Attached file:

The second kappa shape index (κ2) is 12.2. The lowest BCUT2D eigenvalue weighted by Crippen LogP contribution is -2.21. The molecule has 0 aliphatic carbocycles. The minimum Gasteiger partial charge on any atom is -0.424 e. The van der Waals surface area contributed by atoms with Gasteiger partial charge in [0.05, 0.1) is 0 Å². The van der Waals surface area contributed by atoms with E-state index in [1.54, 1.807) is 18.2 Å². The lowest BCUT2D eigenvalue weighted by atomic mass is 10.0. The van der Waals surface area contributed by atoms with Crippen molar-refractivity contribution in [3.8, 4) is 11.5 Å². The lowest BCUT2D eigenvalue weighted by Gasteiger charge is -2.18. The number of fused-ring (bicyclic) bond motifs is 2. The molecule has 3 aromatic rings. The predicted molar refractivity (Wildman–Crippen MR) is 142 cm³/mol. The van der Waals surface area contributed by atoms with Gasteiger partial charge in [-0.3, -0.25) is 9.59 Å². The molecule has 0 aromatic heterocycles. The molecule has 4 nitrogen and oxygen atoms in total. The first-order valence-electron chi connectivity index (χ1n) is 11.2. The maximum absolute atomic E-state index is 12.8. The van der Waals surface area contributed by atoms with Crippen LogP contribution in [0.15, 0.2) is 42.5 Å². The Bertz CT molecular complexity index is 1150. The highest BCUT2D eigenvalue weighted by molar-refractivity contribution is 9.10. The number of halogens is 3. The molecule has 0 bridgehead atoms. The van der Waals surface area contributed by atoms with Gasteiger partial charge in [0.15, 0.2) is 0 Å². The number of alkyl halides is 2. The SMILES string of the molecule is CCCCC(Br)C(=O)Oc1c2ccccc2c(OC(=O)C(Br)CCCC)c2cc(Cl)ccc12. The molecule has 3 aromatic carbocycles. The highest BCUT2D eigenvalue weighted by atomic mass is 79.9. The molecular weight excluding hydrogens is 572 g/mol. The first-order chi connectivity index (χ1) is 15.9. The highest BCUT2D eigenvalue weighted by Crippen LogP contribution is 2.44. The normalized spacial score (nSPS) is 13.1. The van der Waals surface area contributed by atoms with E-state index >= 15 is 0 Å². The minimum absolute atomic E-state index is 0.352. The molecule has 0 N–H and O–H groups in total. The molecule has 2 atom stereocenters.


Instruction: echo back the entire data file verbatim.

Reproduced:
The second kappa shape index (κ2) is 12.2. The lowest BCUT2D eigenvalue weighted by Crippen LogP contribution is -2.21. The molecule has 0 aliphatic carbocycles. The minimum Gasteiger partial charge on any atom is -0.424 e. The van der Waals surface area contributed by atoms with Gasteiger partial charge in [0.05, 0.1) is 0 Å². The van der Waals surface area contributed by atoms with E-state index in [1.54, 1.807) is 18.2 Å². The lowest BCUT2D eigenvalue weighted by atomic mass is 10.0. The van der Waals surface area contributed by atoms with Crippen molar-refractivity contribution in [3.8, 4) is 11.5 Å². The lowest BCUT2D eigenvalue weighted by Gasteiger charge is -2.18. The number of fused-ring (bicyclic) bond motifs is 2. The molecule has 3 aromatic rings. The predicted molar refractivity (Wildman–Crippen MR) is 142 cm³/mol. The van der Waals surface area contributed by atoms with Gasteiger partial charge in [-0.3, -0.25) is 9.59 Å². The molecule has 0 aromatic heterocycles. The molecule has 4 nitrogen and oxygen atoms in total. The first-order valence-electron chi connectivity index (χ1n) is 11.2. The maximum absolute atomic E-state index is 12.8. The van der Waals surface area contributed by atoms with Crippen LogP contribution in [0.15, 0.2) is 42.5 Å². The Bertz CT molecular complexity index is 1150. The highest BCUT2D eigenvalue weighted by molar-refractivity contribution is 9.10. The number of halogens is 3. The molecule has 0 bridgehead atoms. The van der Waals surface area contributed by atoms with Gasteiger partial charge in [0.15, 0.2) is 0 Å². The number of alkyl halides is 2. The SMILES string of the molecule is CCCCC(Br)C(=O)Oc1c2ccccc2c(OC(=O)C(Br)CCCC)c2cc(Cl)ccc12. The molecule has 3 aromatic carbocycles. The highest BCUT2D eigenvalue weighted by atomic mass is 79.9. The molecular weight excluding hydrogens is 572 g/mol. The first-order chi connectivity index (χ1) is 15.9. The highest BCUT2D eigenvalue weighted by Crippen LogP contribution is 2.44. The normalized spacial score (nSPS) is 13.1. The van der Waals surface area contributed by atoms with E-state index >= 15 is 0 Å². The minimum absolute atomic E-state index is 0.352. The molecule has 0 N–H and O–H groups in total. The molecule has 2 atom stereocenters.